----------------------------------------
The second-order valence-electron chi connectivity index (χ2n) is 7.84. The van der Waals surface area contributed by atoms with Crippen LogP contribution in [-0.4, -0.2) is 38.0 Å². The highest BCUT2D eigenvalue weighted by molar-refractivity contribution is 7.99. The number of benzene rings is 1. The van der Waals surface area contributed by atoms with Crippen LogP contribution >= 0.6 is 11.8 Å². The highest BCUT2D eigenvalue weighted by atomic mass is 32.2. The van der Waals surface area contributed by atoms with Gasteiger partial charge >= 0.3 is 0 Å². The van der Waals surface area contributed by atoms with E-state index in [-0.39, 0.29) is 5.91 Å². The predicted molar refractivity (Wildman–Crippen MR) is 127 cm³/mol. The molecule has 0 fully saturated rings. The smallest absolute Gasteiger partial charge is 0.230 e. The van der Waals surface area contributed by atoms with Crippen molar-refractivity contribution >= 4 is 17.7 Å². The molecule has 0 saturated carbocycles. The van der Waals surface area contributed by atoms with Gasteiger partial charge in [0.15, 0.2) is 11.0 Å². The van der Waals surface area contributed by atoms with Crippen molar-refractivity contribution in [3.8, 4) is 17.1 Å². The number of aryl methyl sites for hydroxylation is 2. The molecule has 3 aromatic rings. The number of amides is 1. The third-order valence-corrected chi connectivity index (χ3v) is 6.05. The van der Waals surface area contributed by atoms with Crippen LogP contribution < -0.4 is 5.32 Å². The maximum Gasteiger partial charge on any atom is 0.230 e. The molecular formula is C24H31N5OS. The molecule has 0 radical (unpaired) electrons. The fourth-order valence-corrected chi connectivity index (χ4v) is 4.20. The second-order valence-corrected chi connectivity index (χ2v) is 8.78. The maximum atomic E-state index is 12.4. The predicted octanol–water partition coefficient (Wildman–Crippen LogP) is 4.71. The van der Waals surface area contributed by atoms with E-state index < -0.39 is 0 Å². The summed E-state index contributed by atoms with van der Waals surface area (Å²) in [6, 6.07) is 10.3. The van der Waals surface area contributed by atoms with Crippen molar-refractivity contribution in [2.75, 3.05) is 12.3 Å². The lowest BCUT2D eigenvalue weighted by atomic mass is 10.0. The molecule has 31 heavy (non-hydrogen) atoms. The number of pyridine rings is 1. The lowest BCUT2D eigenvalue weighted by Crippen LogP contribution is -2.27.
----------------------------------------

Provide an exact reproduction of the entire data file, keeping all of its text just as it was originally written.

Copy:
The second-order valence-electron chi connectivity index (χ2n) is 7.84. The van der Waals surface area contributed by atoms with Crippen LogP contribution in [-0.4, -0.2) is 38.0 Å². The highest BCUT2D eigenvalue weighted by molar-refractivity contribution is 7.99. The number of benzene rings is 1. The van der Waals surface area contributed by atoms with Crippen LogP contribution >= 0.6 is 11.8 Å². The highest BCUT2D eigenvalue weighted by atomic mass is 32.2. The van der Waals surface area contributed by atoms with Gasteiger partial charge >= 0.3 is 0 Å². The van der Waals surface area contributed by atoms with E-state index in [-0.39, 0.29) is 5.91 Å². The predicted molar refractivity (Wildman–Crippen MR) is 127 cm³/mol. The molecule has 0 fully saturated rings. The smallest absolute Gasteiger partial charge is 0.230 e. The van der Waals surface area contributed by atoms with Crippen molar-refractivity contribution >= 4 is 17.7 Å². The molecule has 0 saturated carbocycles. The van der Waals surface area contributed by atoms with Gasteiger partial charge in [0.15, 0.2) is 11.0 Å². The van der Waals surface area contributed by atoms with Crippen molar-refractivity contribution in [3.8, 4) is 17.1 Å². The number of aryl methyl sites for hydroxylation is 2. The molecule has 3 aromatic rings. The number of amides is 1. The third-order valence-corrected chi connectivity index (χ3v) is 6.05. The van der Waals surface area contributed by atoms with Crippen LogP contribution < -0.4 is 5.32 Å². The maximum Gasteiger partial charge on any atom is 0.230 e. The molecular formula is C24H31N5OS. The molecule has 0 radical (unpaired) electrons. The fourth-order valence-corrected chi connectivity index (χ4v) is 4.20. The second-order valence-corrected chi connectivity index (χ2v) is 8.78. The maximum atomic E-state index is 12.4. The predicted octanol–water partition coefficient (Wildman–Crippen LogP) is 4.71. The van der Waals surface area contributed by atoms with E-state index < -0.39 is 0 Å². The summed E-state index contributed by atoms with van der Waals surface area (Å²) in [6, 6.07) is 10.3. The van der Waals surface area contributed by atoms with Crippen molar-refractivity contribution in [2.75, 3.05) is 12.3 Å². The lowest BCUT2D eigenvalue weighted by atomic mass is 10.0. The molecule has 31 heavy (non-hydrogen) atoms. The number of pyridine rings is 1. The lowest BCUT2D eigenvalue weighted by Crippen LogP contribution is -2.27.